The tail must be short; either natural bob, docked, or screwed are all acceptable in the breed. The tail should be no more than one sixth the distance to the hocks. With the shorter “bobbed” appearance being the most desirable. If surgical docking is mandated, the recommended length will be three (3) vertebrae.


All coat colors are acceptable except merle or black and tan. There will be no preference in judging given to solid vs Pied or spotted coat coloration as either type is acceptable.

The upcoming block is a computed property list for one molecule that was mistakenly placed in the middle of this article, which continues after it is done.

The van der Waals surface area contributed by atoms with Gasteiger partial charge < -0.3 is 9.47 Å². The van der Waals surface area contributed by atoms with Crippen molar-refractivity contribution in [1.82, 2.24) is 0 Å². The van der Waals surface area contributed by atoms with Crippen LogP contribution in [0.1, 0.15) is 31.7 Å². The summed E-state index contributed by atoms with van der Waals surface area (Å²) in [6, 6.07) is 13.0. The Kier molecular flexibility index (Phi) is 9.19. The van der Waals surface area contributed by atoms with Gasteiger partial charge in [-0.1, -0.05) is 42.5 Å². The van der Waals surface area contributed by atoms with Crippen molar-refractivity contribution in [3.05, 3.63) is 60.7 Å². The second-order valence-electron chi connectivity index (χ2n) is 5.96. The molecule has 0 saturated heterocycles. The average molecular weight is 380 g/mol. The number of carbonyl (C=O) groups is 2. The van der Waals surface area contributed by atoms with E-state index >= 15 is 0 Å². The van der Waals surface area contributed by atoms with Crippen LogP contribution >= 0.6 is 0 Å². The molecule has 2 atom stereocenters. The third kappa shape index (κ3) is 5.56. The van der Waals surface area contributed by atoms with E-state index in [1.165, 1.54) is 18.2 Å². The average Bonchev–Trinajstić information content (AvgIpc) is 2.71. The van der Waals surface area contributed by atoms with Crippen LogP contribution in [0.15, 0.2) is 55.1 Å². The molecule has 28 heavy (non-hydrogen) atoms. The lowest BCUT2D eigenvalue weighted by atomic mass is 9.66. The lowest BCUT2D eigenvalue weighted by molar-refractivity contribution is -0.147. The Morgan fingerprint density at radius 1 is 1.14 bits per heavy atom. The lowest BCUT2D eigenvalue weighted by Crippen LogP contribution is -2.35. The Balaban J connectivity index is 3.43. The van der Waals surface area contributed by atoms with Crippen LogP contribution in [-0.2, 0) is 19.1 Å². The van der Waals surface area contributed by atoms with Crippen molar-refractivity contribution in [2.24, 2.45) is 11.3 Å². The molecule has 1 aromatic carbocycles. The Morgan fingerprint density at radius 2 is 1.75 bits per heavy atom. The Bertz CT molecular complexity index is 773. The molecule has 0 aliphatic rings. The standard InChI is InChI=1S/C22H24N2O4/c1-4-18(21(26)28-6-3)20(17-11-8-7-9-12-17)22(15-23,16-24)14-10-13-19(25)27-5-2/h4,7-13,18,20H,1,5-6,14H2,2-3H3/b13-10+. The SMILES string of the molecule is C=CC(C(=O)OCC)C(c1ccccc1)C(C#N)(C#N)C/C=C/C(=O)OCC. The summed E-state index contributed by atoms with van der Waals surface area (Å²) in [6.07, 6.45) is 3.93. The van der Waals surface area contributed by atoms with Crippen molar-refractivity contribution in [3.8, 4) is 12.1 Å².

The dog should be good natured and even-tempered. Extreme shyness or undue aggression is unacceptable. They should be confident, gregarious, and project an impression of ownership of all that is around them. They should have the ability to easily cohabitate with other pets, and enjoy being around children in keeping with the bull breeds they are a derivative of. There should be loyalty to family and pack and have a great desire to be with their people. Their size does not lend to them being a successful guardian, but neither should they should be yappy or flighty. Willingness to stand their ground makes them a true bulldog. Being alert and watchful, with the ability to notify family of the arrival of strangers or other things out of the “norm” is without question a part of this breed. A bigger than life attitude while endearing may find them in need of rescue from larger dominate counterparts. Proper socialization is important to ensure they establish a hierarchy in keeping with their size and ability. Obedience training is recommended with this or any breed. They are quick learners but will show a stubborn streak if your training lacks consistency or resolve.